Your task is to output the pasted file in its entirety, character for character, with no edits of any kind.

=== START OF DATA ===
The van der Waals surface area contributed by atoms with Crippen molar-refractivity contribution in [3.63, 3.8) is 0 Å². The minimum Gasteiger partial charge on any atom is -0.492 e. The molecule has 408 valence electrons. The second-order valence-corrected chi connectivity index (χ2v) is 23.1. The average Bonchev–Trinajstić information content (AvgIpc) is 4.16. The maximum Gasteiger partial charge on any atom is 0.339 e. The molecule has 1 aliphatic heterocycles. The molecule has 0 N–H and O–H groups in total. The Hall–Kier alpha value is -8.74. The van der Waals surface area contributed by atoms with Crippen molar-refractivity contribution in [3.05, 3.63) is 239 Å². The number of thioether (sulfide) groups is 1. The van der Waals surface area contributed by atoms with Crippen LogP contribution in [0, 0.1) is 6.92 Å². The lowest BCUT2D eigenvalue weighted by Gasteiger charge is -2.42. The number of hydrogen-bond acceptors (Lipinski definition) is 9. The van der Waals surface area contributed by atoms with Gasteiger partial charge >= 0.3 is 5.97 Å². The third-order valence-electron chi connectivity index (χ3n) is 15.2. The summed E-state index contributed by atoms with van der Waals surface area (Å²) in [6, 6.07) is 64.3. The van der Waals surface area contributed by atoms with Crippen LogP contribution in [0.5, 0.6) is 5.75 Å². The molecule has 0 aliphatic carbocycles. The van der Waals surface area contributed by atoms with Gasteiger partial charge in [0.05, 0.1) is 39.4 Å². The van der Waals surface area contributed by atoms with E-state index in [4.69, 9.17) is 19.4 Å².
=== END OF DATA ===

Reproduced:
The van der Waals surface area contributed by atoms with Crippen molar-refractivity contribution in [3.63, 3.8) is 0 Å². The minimum Gasteiger partial charge on any atom is -0.492 e. The molecule has 408 valence electrons. The second-order valence-corrected chi connectivity index (χ2v) is 23.1. The average Bonchev–Trinajstić information content (AvgIpc) is 4.16. The maximum Gasteiger partial charge on any atom is 0.339 e. The molecule has 1 aliphatic heterocycles. The molecule has 0 N–H and O–H groups in total. The Hall–Kier alpha value is -8.74. The van der Waals surface area contributed by atoms with Crippen molar-refractivity contribution in [3.05, 3.63) is 239 Å². The number of thioether (sulfide) groups is 1. The van der Waals surface area contributed by atoms with Crippen LogP contribution in [0, 0.1) is 6.92 Å². The lowest BCUT2D eigenvalue weighted by Gasteiger charge is -2.42. The number of hydrogen-bond acceptors (Lipinski definition) is 9. The van der Waals surface area contributed by atoms with Gasteiger partial charge >= 0.3 is 5.97 Å². The third-order valence-electron chi connectivity index (χ3n) is 15.2. The summed E-state index contributed by atoms with van der Waals surface area (Å²) in [6, 6.07) is 64.3. The van der Waals surface area contributed by atoms with Crippen LogP contribution in [0.5, 0.6) is 5.75 Å². The molecule has 0 aliphatic carbocycles. The van der Waals surface area contributed by atoms with Gasteiger partial charge in [0.05, 0.1) is 39.4 Å². The van der Waals surface area contributed by atoms with E-state index in [4.69, 9.17) is 19.4 Å².